Albus Dumbledore had many connections to the phoenix, starting with his phoenix companion Fawkes, along with his phoenix Patronus. He named his anti-Voldemort organisation the Order of the Phoenix after Fawkes. The old wizard was also shown to have an unusual affinity for incendiary magic; he could conjure flames which did not burn, summon a lasso of fire with which to subdue foes, and even produce Gubraithian or ever-burning fire, a highly advanced and rare ability. Indeed, one of the last and greatest spells Albus ever performed was the Firestorm, which he used to fend off the Inferi. Finally, Albus had sought immortality in his youth. But once he matured, and in much the same way that a phoenix keeps living on after its death, Dumbledore would come to adopt the great personal belief that death was nothing more than "the next great adventure".
Behind the scenes
- The phoenix is a creature from Greek mythology. The given native range for the phoenix in Egypt, India, and China may be in reference to the Egyptian Bennu, the Hindu Garuda and the Chinese fenghuang, all mythological birds from other cultures sometimes compared to the phoenix (though it should be noted that the hoo-hoo, which is also based on the fenghuang, apparently exists as an independent creature in the wizarding world).
- The phoenix is Harry Potter author J. K. Rowling's favourite magical creature.
- The phoenix is the only life-form in existence that defies the otherwise absolute rule that nothing can truly bring back the dead, although it is debatable if phoenixes actually die.
- It is interesting to note that the appearances of phoenixes, specifically Fawkes, portrayed in the films and novels look quite different; the phoenix is depicted and having a longer neck and vaguely resembling a Hoatzin in the novels and in illustrations on Pottermore, while in the films, it resembles a large Bird of Prey such as an eagle or a hawk.
- In a National Geographic book, it states that designers used the harpy eagle as inspiration for Fawkes.
- Although Fantastic Beasts and Where to Find Them states that phoenixes are hard to domesticate, domestication happens to a population due to selective breeding, not to individual animals, which can be tamed.
- On the Pottermore Patronus quiz, the phoenix is not an available Patronus form, despite other rare magical creature forms existing on the quiz, which seems odd considering how Albus Dumbledore most famously had a phoenix Patronus in the series.
- Harry Potter and the Philosopher's Stone (First mentioned)
- Harry Potter and the Philosopher's Stone (film) (Mentioned only)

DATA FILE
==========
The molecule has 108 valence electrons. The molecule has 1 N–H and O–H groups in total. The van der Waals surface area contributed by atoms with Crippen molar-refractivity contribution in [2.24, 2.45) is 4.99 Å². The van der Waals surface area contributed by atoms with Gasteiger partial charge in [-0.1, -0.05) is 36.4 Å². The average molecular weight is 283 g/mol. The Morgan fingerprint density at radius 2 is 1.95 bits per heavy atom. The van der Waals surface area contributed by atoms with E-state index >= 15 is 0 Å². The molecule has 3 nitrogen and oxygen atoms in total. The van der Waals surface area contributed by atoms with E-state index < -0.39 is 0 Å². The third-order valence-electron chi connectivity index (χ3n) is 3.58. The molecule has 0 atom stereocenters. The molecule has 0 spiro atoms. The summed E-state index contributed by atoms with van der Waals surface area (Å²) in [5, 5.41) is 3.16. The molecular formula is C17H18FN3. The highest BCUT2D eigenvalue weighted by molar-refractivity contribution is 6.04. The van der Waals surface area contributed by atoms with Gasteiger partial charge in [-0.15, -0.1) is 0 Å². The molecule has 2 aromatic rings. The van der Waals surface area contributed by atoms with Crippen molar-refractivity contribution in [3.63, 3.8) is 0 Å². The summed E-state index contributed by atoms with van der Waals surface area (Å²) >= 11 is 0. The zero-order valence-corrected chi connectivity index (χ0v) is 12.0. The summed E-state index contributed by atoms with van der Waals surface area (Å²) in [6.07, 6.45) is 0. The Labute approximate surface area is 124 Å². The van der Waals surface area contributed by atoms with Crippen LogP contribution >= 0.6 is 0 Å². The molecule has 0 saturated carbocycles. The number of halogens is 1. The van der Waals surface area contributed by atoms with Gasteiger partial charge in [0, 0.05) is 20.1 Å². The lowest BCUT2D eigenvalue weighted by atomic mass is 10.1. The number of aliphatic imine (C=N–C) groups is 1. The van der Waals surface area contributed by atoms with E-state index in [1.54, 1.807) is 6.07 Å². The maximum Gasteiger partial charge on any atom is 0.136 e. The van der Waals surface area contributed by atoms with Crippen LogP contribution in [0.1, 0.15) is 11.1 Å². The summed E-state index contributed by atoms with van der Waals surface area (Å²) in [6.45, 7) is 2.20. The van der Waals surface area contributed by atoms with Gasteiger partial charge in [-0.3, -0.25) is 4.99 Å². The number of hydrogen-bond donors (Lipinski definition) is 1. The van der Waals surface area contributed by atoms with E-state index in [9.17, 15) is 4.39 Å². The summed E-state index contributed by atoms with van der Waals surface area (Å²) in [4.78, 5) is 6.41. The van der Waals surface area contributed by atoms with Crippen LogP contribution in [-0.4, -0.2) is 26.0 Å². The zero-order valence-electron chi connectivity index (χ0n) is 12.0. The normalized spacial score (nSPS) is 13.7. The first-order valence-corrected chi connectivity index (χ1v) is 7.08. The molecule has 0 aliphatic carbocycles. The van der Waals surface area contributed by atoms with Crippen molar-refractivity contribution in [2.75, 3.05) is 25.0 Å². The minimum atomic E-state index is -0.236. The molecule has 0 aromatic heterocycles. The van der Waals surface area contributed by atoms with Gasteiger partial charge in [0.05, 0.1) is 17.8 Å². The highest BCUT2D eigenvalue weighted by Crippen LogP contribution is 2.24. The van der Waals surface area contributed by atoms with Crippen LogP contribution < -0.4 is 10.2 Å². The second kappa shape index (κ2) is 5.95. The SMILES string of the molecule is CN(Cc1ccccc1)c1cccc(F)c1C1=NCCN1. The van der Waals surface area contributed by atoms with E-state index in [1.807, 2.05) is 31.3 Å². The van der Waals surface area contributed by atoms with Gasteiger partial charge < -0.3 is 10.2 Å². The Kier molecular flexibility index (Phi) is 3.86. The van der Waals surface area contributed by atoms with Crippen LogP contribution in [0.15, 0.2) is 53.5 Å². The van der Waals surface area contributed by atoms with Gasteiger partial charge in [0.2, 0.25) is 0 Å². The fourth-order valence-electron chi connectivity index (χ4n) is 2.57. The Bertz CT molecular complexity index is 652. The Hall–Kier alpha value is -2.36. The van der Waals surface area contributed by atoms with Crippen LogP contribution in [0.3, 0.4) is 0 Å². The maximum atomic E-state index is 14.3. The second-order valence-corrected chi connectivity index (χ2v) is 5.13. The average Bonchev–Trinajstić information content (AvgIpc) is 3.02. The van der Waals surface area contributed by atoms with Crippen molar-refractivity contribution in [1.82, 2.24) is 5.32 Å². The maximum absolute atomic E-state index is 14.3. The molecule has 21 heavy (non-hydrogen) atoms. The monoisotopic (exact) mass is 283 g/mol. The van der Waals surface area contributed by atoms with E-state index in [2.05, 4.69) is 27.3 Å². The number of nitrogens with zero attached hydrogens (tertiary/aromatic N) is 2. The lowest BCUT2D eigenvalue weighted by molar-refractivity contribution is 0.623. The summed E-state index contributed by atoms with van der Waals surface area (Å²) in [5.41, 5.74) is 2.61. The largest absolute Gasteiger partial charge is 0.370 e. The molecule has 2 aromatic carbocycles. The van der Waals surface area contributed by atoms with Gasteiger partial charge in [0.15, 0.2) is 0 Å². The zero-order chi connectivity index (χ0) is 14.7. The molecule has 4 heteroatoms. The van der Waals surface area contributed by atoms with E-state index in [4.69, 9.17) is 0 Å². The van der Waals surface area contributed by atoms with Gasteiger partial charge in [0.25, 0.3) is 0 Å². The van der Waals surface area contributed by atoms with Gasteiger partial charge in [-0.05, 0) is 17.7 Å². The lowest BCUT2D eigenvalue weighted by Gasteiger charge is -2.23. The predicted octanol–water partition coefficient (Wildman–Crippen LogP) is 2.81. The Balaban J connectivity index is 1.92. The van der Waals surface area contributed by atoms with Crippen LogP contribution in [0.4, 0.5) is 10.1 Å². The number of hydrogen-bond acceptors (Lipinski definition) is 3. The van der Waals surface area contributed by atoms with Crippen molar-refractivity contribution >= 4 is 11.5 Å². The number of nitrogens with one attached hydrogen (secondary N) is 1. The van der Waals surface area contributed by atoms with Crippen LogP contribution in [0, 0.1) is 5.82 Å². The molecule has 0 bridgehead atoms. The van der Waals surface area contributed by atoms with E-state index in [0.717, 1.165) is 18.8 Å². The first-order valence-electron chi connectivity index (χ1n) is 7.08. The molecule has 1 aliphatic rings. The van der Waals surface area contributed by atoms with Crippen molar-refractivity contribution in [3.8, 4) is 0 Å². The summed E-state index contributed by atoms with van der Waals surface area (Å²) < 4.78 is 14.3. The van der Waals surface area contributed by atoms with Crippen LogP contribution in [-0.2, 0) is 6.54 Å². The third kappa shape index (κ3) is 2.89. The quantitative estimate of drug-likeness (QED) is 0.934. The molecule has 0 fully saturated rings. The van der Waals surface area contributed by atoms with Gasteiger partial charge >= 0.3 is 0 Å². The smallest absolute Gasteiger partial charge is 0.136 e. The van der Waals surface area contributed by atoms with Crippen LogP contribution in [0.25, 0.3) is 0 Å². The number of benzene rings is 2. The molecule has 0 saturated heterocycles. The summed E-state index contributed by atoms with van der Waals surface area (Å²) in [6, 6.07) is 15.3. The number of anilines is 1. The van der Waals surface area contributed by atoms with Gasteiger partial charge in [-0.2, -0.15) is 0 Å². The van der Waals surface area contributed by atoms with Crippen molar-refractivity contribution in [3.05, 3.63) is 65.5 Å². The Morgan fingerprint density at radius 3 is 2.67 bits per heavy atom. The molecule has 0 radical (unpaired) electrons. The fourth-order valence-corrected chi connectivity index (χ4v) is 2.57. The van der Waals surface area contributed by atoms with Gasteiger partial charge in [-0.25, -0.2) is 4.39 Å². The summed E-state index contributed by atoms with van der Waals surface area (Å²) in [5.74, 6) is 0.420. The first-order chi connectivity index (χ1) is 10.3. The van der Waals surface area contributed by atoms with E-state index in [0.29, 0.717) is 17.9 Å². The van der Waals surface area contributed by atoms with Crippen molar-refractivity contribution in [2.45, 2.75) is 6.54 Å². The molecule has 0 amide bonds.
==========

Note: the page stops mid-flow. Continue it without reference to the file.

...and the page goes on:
- Harry Potter and the Philosopher's Stone (video game) (Mentioned only)
- Harry Potter and the Chamber of Secrets (First appearance)
- Harry Potter and the Chamber of Secrets (film)
- Harry Potter and the Chamber of Secrets (video game)
- Harry Potter and the Prisoner of Azkaban (video game) (Appears on a Famous Wizard Card)
- Harry Potter and the Goblet of Fire
- Harry Potter and the Goblet of Fire (film)
- Harry Potter and the Order of the Phoenix
- Harry Potter and the Order of the Phoenix (film)
- Harry Potter and the Order of the Phoenix (video game) (Mentioned only)
- Harry Potter and the Half-Blood Prince
- Harry Potter and the Half-Blood Prince (film)
- Harry Potter and the Half-Blood Prince (video game)
- Harry Potter and the Deathly Hallows (Seen as magical ornaments) (Appears in flashback(s))
- Harry Potter and the Deathly Hallows: Part 1 (video game) (Mentioned only)
- Fantastic Beasts and Where to Find Them: The Original Screenplay (Mentioned only)
- Fantastic Beasts and Where to Find Them (film) (Appears as statue)
- Fantastic Beasts: The Crimes of Grindelwald - The Original Screenplay
- Fantastic Beasts: The Crimes of Grindelwald
- Fantastic Beasts: The Secrets of Dumbledore - The Complete Screenplay
- Fantastic Beasts: The Secrets of Dumbledore
- Fantastic Beasts: The Secrets of Dumbledore: Movie Magic
- Fantastic Beasts and Where to Find Them
- Quidditch Through the Ages
- Fantastic Beasts: Cases from the Wizarding World
- Harry Potter: A Pop-Up Book
- LEGO Harry Potter: Characters of the Magical World
- LEGO Harry Potter: Years 1-4
- LEGO Harry Potter: Years 5-7
- Creator: Harry Potter and the Chamber of Secrets
- LEGO Harry Potter
- Harry Potter Trading Card Game
- Wizarding World
- Harry Potter for Kinect
- Harry Potter: The Character Vault (Mentioned only)
- Harry Potter: The Creature Vault
- Harry Potter: The Wand Collection (Mentioned only)
- Harry Potter: Hogwarts Mystery
- Harry Potter: Wizards Unite
- Harry Potter: Puzzles & Spells
- Harry Potter: Magic Awakened (Mentioned only)
Notes and references
- Harry Potter and the Chamber of Secrets, Chapter 12 (The Polyjuice Potion)
- Fantastic Beasts and Where to Find Them
- Harry Potter and the Half-Blood Prince, Chapter 29 (The Phoenix Lament)
- Fantastic Beasts: The Crimes of Grindelwald - The Original Screenplay, Scene 28
- Fantastic Beasts: The Crimes of Grindelwald - The Original Screenplay, Scene 120
- (see this image)
- Harry Potter and the Goblet of Fire, Chapter 28 (The Madness of Mr Crouch)
- Fantastic Beasts and Where to Find Them (film)
- "Step inside MACUSA with production designer Stuart Craig" at Pottermore.com (Archived)
- Harry Potter and the Chamber of Secrets, Chapter 17 (The Heir of Slytherin)
- Harry Potter and the Order of the Phoenix, Chapter 36 (The Only One He Ever Feared)
- Harry Potter and the Order of the Phoenix, Chapter 22 (St Mungo's Hospital for Magical Maladies and Injuries)
- Harry Potter and the Order of the Phoenix, Chapter 27 (The Centaur and the Sneak)
- Harry Potter and the Goblet of Fire, Chapter 36 (The Parting of the Ways)
- Quidditch Through the Ages, Chapter 8 (The Spread of Quidditch Worldwide)
- Edinburgh "cub reporter" press conference, ITV, 16 July 2005
- Harry Potter and the Philosopher's Stone, Chapter 5 (Diagon Alley)
- Writing by J. K. Rowling: "Wand Cores" at Wizarding World
- Harry Potter and the Order of the Phoenix, Chapter 4 (Number Twelve Grimmauld Place)
- Harry Potter and the Half-Blood Prince, Chapter 17 (A Sluggish Memory)
- Harry Potter and the Order of the Phoenix, Chapter 20 (Hagrid's Tale)
- Harry Potter and the Half-Blood Prince, Chapter 26 (The Cave)
- Harry Potter and the Philosopher's Stone, Chapter 17 (The Man with Two Faces)
- World Book Day Interview, available via Accio Quote!
|Magical creatures by classification|
|X||Flobberworm · Horklump|
|XX||Augurey · Bowtruckle · Chizpurfle · Clabbert · Diricawl · Fairy · Ghoul · Gnome · Grindylow · Imp · Jobberknoll · Mooncalf · Porlock · Puffskein · Ramora · Winged horse|
|XXX||Ashwinder · Billywig · Bundimun · Crup · Doxy · Dugbog · Fire crab · Fwooper · Glumbumble · Hippocampus · Hippogriff · Hodag · Jarvey · Knarl · Kneazle · Leprechaun · Lobalug · Mackled Malaclaw · Moke · Murtlap · Niffler · Nogtail · Pixie · Plimpy · Pogrebin · Red Cap · Salamander · Sea serpent · Shrake · Streeler · Winged horse|
|XXXX||Centaur · Demiguise · Erkling · Erumpent · Golden Snidget · Graphorn · Griffin · Hidebehind · Kappa · Kelpie · Merpeople · Occamy · Phoenix · Re'em · Runespoor · Snallygaster · Sphinx · Tebo · Thestral · Thunderbird · Troll · Unicorn · Winged horse · Yeti|
|XXXXX||Acromantula · Basilisk · Chimaera · Dragon · Horned Serpent · Lethifold · Manticore · Nundu · Quintaped · Wampus cat · Werewolf|